Skip to Content

Giacinta v Gilam LLC [2016] DIFC ARB 004

Giacinta v Gilam LLC [2016] DIFC ARB 004

September 20, 2016

image_pdfimage_print

Claim No: ARB 004-2016

THE DUBAI INTERNATIONAL FINANCIAL CENTRE COURTS

In the name of His Highness Sheikh Mohammad Bin Rashid Al Maktoum, Ruler of Dubai

IN THE COURT OF FIRST INSTANCE

BEFORE THE DEPUTY CHIEF JUSTICE SIR DAVID STEEL

BETWEEN

GIACINTA 

                                                                                                Claimant

and 

GILAM LLC

Defendant

Hearing: 6 September 2016

Counsel:  XXX

Judgment: 20 September 2016


JUDGMENT OF THE DEPUTY CHIEF JUSTICE SIR DAVID STEEL


ORDER

UPON hearing Counsel for the Claimant and Counsel for the Defendant on 6 September 2016

AND UPON reading the submissions and evidence filed and recorded on the Court file

IT IS HEREBY ORDERED THAT:

Issued by:

Mark Beer

Registrar

Date of Issue: 20 September 2016

At: 12 pm 

 

SCHEDULE OF REASONS

1.The Court is faced with an application which raises various issues as to the impact of Decree 19 of 2016 concerning the establishment of the Judicial Tribunal for the Dubai Courts and the DIFC Courts which was issued on 9 June 2016.

2. The context is as follows. The parties had entered into an arbitration agreement as part of a Sale and Purchase Contract dated 7 October 2008. The Claimant apparently deposited something in the region of 10% of the purchase price which is now the equivalent of USD 49,140.34. It is common ground that the building which was the subject matter of the SPA was significantly delayed and in the event the Claimant, as purchaser, purported to terminate the agreement and demand the return of the deposit.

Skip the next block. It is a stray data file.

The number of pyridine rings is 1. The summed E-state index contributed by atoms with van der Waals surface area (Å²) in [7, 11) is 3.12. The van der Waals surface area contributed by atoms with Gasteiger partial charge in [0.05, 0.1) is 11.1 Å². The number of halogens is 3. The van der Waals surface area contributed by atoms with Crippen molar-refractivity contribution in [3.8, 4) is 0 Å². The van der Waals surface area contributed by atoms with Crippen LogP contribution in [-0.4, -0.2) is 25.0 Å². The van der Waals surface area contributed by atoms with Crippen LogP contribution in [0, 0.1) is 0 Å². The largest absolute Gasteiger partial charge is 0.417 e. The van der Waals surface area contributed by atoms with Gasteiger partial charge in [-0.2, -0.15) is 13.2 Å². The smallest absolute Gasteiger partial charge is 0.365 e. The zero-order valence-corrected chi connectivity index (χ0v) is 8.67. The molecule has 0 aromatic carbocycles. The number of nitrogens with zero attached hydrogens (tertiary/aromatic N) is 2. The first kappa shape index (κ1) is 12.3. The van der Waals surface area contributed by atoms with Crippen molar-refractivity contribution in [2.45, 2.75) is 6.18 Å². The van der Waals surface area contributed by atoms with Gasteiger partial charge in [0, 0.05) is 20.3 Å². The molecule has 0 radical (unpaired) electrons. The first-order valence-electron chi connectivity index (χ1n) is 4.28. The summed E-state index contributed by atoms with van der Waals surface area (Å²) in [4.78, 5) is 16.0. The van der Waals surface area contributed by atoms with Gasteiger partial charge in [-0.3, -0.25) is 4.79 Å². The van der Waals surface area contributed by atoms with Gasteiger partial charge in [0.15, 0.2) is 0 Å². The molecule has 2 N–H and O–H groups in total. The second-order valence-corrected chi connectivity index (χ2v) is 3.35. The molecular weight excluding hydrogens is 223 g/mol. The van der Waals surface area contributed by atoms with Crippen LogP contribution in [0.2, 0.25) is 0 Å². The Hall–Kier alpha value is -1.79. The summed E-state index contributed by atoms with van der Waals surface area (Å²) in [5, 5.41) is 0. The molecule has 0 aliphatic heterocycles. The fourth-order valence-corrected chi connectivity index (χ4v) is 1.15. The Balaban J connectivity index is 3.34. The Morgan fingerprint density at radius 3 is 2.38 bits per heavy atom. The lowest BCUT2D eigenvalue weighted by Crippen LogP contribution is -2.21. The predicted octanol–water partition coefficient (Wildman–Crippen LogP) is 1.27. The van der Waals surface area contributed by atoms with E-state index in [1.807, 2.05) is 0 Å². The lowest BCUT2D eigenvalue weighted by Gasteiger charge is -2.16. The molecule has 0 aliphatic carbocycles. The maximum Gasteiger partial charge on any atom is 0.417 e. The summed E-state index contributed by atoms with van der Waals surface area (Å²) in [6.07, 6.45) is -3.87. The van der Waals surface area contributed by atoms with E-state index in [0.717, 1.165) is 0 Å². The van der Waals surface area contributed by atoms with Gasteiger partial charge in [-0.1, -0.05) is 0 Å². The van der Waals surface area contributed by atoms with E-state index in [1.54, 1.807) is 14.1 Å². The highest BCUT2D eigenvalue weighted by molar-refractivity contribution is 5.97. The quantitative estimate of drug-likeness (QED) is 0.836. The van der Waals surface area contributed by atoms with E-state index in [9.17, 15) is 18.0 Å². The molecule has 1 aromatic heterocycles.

3. The issue was referred to arbitration on 18 February 2014. The arbitrator issued a final award on 5 November 2015 in which he ordered the Defendant, the Applicant in the present application, to repay the deposit to the Claimant together with interest.

4. It is a sorry commentary on these present proceedings that it has been thought appropriate by Gilam LLC and their lawyers to expend a sum far in excess of the size of the award. I would estimate it runs into a hundred thousand dollars or more. Quite why that is thought appropriate I do not know.  It seems to the Court to be a case which cried out for settlement.  The only beneficiaries of the present dispute are lawyers. In due course, when issues of costs come to be considered by the Court, this particular background is likely to feature significantly.